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Welcome to Edition 2.01 of the Rocket Report! This week marks one year since the first report. What started as an experiment has grown into something that a lot of people read. So thank you for joining. And if you appreciate this weekly report and the effort that goes into it, I encourage you to subscribe to Ars Technica. It doesn't cost much, and there are perks. But mostly you'll know you're supporting independent journalism like this. Thank you for considering it.
As always, we welcome reader submissions, and if you don't want to miss an issue, please subscribe using the box below (the form will not appear on AMP-enabled versions of the site). Each report will include information on small-, medium-, and heavy-lift rockets as well as a quick look ahead at the next three launches on the calendar.
Virgin performs full-duration hotfire test. On Tuesday, Virgin Orbit announced that it had performed the "final full-duration, full-scale, full-thrust—hell, full everything—test firing" of its LauncherOne rocket's first stage. The firing lasted for more than 180 seconds and was entirely successful, the company reported. Virgin said the rocket, which will be launched from beneath the wing of an airplane, was within an "arm's reach" of its first orbital flight test.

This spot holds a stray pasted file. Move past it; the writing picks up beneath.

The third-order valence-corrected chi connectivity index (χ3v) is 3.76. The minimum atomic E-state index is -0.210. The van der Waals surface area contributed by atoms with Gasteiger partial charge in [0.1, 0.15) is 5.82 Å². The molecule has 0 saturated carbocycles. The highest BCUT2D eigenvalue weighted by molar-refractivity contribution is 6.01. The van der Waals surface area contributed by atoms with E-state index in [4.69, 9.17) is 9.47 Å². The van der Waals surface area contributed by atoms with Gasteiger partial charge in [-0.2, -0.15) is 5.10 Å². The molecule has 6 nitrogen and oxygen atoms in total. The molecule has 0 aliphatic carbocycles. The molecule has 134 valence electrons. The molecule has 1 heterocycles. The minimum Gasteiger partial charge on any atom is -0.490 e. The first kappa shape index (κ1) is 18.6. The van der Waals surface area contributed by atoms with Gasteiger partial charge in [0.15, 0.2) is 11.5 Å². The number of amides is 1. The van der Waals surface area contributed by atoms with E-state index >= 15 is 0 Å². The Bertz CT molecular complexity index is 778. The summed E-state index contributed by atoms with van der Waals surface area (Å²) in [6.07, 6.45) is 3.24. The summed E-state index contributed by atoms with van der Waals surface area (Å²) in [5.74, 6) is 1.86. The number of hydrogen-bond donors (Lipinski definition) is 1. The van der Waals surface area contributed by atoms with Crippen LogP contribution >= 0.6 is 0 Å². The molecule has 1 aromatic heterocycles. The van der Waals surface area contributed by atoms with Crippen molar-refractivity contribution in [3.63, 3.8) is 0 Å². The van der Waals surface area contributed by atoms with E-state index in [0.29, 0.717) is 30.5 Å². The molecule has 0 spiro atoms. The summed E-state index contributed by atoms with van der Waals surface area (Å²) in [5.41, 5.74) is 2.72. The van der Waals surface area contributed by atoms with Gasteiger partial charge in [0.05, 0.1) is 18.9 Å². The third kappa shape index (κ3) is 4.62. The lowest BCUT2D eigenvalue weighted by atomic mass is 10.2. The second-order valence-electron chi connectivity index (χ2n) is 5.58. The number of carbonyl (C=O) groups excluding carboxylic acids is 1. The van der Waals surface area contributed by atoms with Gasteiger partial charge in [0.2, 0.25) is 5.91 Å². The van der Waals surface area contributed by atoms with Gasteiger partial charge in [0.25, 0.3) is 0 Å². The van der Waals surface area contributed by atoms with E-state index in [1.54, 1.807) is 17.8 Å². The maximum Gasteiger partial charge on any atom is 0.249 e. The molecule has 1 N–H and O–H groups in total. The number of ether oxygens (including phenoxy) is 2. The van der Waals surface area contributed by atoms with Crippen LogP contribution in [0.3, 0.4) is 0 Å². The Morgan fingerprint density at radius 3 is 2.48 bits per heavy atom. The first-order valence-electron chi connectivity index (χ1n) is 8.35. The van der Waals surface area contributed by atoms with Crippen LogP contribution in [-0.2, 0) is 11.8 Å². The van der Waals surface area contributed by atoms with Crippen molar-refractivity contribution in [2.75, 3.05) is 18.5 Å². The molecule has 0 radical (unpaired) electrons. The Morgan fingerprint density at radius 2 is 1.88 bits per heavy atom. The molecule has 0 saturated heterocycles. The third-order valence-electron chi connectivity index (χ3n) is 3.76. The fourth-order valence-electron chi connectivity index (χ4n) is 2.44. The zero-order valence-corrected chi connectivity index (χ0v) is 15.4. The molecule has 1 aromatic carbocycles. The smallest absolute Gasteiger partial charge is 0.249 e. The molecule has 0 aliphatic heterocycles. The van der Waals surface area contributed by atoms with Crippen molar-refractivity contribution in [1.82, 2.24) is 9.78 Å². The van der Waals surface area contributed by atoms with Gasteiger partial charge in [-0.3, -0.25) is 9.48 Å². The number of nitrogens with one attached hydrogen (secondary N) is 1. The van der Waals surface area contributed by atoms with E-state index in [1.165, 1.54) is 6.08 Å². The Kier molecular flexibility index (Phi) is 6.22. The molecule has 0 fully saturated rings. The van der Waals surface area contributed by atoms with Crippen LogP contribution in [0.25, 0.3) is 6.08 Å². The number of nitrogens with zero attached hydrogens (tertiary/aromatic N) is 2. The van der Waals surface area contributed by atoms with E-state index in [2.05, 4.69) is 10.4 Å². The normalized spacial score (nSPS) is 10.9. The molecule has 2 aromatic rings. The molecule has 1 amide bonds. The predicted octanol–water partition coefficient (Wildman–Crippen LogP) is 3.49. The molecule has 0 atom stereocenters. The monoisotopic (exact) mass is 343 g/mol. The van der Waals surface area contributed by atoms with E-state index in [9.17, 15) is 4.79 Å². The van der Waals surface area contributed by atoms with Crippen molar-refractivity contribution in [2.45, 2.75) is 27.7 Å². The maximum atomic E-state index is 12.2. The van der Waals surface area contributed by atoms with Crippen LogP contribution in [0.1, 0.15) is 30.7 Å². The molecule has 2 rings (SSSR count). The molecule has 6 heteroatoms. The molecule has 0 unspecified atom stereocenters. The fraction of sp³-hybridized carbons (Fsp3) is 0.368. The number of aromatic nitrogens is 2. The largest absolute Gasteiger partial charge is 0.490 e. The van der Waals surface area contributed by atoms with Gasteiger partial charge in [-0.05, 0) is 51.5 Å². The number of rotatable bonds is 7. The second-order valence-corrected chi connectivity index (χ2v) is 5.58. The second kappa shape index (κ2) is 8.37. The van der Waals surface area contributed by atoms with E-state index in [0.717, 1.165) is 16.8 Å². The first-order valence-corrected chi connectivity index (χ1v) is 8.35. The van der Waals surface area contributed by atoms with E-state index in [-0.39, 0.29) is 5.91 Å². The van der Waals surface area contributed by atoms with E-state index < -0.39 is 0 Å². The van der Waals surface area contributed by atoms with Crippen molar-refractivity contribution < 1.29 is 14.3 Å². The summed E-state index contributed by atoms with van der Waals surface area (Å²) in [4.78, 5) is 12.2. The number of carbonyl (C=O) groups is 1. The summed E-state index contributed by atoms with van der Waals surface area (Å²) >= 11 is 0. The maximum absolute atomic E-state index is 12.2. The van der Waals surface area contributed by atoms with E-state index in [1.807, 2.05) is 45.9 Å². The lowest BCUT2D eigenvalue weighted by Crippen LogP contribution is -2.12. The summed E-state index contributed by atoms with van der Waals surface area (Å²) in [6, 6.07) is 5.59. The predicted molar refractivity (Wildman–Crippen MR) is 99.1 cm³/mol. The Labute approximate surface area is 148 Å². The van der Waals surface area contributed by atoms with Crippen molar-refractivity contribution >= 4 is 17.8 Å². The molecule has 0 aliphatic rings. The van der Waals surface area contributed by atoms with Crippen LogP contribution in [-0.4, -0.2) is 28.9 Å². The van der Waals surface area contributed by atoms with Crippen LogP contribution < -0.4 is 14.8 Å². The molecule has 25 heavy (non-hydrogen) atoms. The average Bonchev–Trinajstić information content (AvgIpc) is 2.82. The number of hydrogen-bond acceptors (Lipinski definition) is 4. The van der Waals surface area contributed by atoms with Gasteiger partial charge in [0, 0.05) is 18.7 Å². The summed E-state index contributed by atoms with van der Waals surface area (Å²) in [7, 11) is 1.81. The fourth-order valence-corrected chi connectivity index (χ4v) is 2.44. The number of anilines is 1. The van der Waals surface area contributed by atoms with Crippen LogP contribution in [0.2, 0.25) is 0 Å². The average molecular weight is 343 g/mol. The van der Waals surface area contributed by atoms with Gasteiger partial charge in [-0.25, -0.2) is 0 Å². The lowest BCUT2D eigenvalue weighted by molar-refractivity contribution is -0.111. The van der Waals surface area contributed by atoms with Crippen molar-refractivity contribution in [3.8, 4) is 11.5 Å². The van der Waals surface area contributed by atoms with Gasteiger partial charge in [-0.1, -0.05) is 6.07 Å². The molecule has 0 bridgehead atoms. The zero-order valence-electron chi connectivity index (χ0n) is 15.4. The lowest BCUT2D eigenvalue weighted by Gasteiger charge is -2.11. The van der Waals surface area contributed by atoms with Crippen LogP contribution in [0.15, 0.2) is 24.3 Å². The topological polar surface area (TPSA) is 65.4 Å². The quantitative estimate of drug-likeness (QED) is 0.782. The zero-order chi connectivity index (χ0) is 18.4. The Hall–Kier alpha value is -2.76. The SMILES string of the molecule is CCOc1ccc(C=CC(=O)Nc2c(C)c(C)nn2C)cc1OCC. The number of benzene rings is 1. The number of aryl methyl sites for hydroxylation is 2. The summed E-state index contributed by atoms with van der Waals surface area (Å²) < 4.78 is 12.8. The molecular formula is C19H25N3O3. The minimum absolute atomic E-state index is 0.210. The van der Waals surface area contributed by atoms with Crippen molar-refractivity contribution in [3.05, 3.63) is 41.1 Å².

Time to fly ... With the full-duration hotfire test completed, Virgin officials said they have now tested every single aspect of the LauncherOne rocket, from hardware through software, on ground-based stands. All that remains between now and the orbital test flight is final assembly of the first rocket and a few additional test flights of Virgin's modified 747, Cosmic Girl. We'll hope for a launch some time this summer.
College rocket reaches space. Probably. In April, a team of students from the University of Southern California launched its "Traveler IV" rocket from Spaceport America. The vehicle reached a maximum velocity of Mach 5.1, and the students estimated its altitude exceeded the Karman line of 100km. But they're not 100 percent sure.
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